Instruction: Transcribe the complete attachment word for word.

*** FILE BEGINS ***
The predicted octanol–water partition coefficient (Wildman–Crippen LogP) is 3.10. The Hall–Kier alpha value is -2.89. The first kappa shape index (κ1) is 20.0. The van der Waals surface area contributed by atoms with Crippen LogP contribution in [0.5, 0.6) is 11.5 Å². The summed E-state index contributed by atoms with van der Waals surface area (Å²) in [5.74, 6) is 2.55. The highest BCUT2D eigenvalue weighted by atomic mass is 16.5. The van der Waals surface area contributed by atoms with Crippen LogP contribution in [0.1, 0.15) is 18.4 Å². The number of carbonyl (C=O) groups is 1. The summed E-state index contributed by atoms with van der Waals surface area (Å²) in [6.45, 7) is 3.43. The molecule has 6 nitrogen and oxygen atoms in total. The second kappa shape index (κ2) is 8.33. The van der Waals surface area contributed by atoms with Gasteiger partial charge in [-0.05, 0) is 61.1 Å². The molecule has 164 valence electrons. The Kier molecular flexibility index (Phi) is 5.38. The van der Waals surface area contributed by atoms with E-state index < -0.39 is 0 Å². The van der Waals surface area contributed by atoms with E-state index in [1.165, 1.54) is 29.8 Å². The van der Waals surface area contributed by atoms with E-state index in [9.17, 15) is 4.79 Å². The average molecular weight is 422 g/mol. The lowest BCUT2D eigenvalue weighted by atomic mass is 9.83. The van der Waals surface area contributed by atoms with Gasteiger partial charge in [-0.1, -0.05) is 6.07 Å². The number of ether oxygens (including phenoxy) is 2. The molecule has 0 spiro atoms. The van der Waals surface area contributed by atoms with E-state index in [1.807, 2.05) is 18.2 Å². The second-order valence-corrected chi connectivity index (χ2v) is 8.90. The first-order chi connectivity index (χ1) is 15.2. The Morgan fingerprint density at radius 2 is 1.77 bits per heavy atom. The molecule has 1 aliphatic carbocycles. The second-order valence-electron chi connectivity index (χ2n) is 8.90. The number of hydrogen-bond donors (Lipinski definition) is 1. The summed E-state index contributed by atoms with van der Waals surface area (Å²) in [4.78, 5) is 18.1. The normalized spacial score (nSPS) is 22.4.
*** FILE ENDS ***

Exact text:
The predicted octanol–water partition coefficient (Wildman–Crippen LogP) is 3.10. The Hall–Kier alpha value is -2.89. The first kappa shape index (κ1) is 20.0. The van der Waals surface area contributed by atoms with Crippen LogP contribution in [0.5, 0.6) is 11.5 Å². The summed E-state index contributed by atoms with van der Waals surface area (Å²) in [5.74, 6) is 2.55. The highest BCUT2D eigenvalue weighted by atomic mass is 16.5. The van der Waals surface area contributed by atoms with Crippen LogP contribution in [0.1, 0.15) is 18.4 Å². The number of carbonyl (C=O) groups is 1. The summed E-state index contributed by atoms with van der Waals surface area (Å²) in [6.45, 7) is 3.43. The molecule has 6 nitrogen and oxygen atoms in total. The second kappa shape index (κ2) is 8.33. The van der Waals surface area contributed by atoms with Gasteiger partial charge in [-0.05, 0) is 61.1 Å². The molecule has 164 valence electrons. The Kier molecular flexibility index (Phi) is 5.38. The van der Waals surface area contributed by atoms with E-state index < -0.39 is 0 Å². The van der Waals surface area contributed by atoms with E-state index in [1.165, 1.54) is 29.8 Å². The van der Waals surface area contributed by atoms with E-state index in [9.17, 15) is 4.79 Å². The average molecular weight is 422 g/mol. The lowest BCUT2D eigenvalue weighted by atomic mass is 9.83. The van der Waals surface area contributed by atoms with Gasteiger partial charge in [-0.1, -0.05) is 6.07 Å². The number of ether oxygens (including phenoxy) is 2. The molecule has 0 spiro atoms. The van der Waals surface area contributed by atoms with E-state index in [1.807, 2.05) is 18.2 Å². The second-order valence-corrected chi connectivity index (χ2v) is 8.90. The first-order chi connectivity index (χ1) is 15.2. The Morgan fingerprint density at radius 2 is 1.77 bits per heavy atom. The molecule has 1 aliphatic carbocycles. The second-order valence-electron chi connectivity index (χ2n) is 8.90. The number of hydrogen-bond donors (Lipinski definition) is 1. The summed E-state index contributed by atoms with van der Waals surface area (Å²) in [4.78, 5) is 18.1. The normalized spacial score (nSPS) is 22.4.